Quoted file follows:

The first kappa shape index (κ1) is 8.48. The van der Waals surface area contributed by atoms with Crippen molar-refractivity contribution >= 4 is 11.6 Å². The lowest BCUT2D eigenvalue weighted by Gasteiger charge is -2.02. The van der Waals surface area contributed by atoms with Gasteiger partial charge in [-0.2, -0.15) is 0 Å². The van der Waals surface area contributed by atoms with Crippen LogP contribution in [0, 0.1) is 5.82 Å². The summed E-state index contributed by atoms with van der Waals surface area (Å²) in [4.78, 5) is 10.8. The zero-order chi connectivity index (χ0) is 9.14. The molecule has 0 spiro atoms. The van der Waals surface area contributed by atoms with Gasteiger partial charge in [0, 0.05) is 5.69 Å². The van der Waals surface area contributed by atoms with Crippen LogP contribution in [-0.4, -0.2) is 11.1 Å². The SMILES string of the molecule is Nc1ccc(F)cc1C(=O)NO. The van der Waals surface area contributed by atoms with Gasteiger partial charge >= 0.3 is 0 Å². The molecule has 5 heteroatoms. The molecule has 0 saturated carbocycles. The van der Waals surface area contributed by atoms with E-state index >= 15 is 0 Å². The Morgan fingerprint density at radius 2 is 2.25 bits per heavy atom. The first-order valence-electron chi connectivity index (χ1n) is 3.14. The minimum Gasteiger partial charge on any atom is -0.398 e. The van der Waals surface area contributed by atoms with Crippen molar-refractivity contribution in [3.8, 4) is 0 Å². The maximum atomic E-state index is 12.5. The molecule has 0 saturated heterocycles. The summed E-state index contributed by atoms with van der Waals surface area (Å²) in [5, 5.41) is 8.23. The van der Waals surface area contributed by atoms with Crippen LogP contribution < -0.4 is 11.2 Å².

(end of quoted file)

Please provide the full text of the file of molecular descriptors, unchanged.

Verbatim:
The first kappa shape index (κ1) is 8.48. The van der Waals surface area contributed by atoms with Crippen molar-refractivity contribution >= 4 is 11.6 Å². The lowest BCUT2D eigenvalue weighted by Gasteiger charge is -2.02. The van der Waals surface area contributed by atoms with Gasteiger partial charge in [-0.2, -0.15) is 0 Å². The van der Waals surface area contributed by atoms with Crippen LogP contribution in [0, 0.1) is 5.82 Å². The summed E-state index contributed by atoms with van der Waals surface area (Å²) in [4.78, 5) is 10.8. The zero-order chi connectivity index (χ0) is 9.14. The molecule has 0 spiro atoms. The van der Waals surface area contributed by atoms with Gasteiger partial charge in [0, 0.05) is 5.69 Å². The van der Waals surface area contributed by atoms with Crippen LogP contribution in [-0.4, -0.2) is 11.1 Å². The SMILES string of the molecule is Nc1ccc(F)cc1C(=O)NO. The van der Waals surface area contributed by atoms with Gasteiger partial charge >= 0.3 is 0 Å². The molecule has 5 heteroatoms. The molecule has 0 saturated carbocycles. The van der Waals surface area contributed by atoms with E-state index >= 15 is 0 Å². The Morgan fingerprint density at radius 2 is 2.25 bits per heavy atom. The first-order valence-electron chi connectivity index (χ1n) is 3.14. The minimum Gasteiger partial charge on any atom is -0.398 e. The van der Waals surface area contributed by atoms with Crippen molar-refractivity contribution in [3.8, 4) is 0 Å². The maximum atomic E-state index is 12.5. The molecule has 0 saturated heterocycles. The summed E-state index contributed by atoms with van der Waals surface area (Å²) in [5, 5.41) is 8.23. The van der Waals surface area contributed by atoms with Crippen LogP contribution < -0.4 is 11.2 Å².